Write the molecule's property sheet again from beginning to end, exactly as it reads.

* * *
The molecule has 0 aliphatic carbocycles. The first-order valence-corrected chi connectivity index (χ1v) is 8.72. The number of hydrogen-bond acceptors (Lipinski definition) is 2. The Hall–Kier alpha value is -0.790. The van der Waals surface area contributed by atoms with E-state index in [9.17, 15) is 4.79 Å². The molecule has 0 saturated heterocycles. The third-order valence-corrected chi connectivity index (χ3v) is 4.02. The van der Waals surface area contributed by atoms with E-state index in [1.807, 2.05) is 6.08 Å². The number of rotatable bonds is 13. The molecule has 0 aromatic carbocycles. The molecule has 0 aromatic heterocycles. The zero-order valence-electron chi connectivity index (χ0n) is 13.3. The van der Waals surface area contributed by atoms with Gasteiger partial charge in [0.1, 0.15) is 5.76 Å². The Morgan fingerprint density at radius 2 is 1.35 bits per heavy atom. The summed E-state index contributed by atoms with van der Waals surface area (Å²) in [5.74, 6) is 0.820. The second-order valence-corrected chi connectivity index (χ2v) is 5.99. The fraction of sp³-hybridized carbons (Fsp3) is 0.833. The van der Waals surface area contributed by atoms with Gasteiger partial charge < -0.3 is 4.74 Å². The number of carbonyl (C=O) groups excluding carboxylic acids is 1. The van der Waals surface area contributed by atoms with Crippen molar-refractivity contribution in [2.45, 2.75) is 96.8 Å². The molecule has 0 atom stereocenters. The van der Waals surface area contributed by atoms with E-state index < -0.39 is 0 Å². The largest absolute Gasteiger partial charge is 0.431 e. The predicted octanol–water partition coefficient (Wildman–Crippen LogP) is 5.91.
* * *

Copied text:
The molecule has 0 aliphatic carbocycles. The first-order valence-corrected chi connectivity index (χ1v) is 8.72. The number of hydrogen-bond acceptors (Lipinski definition) is 2. The Hall–Kier alpha value is -0.790. The van der Waals surface area contributed by atoms with E-state index in [9.17, 15) is 4.79 Å². The molecule has 0 saturated heterocycles. The third-order valence-corrected chi connectivity index (χ3v) is 4.02. The van der Waals surface area contributed by atoms with E-state index in [1.807, 2.05) is 6.08 Å². The number of rotatable bonds is 13. The molecule has 0 aromatic carbocycles. The molecule has 0 aromatic heterocycles. The zero-order valence-electron chi connectivity index (χ0n) is 13.3. The van der Waals surface area contributed by atoms with Gasteiger partial charge in [0.1, 0.15) is 5.76 Å². The Morgan fingerprint density at radius 2 is 1.35 bits per heavy atom. The summed E-state index contributed by atoms with van der Waals surface area (Å²) in [5.74, 6) is 0.820. The second-order valence-corrected chi connectivity index (χ2v) is 5.99. The fraction of sp³-hybridized carbons (Fsp3) is 0.833. The van der Waals surface area contributed by atoms with Gasteiger partial charge < -0.3 is 4.74 Å². The number of carbonyl (C=O) groups excluding carboxylic acids is 1. The van der Waals surface area contributed by atoms with Crippen molar-refractivity contribution in [2.45, 2.75) is 96.8 Å². The molecule has 0 atom stereocenters. The van der Waals surface area contributed by atoms with E-state index < -0.39 is 0 Å². The largest absolute Gasteiger partial charge is 0.431 e. The predicted octanol–water partition coefficient (Wildman–Crippen LogP) is 5.91.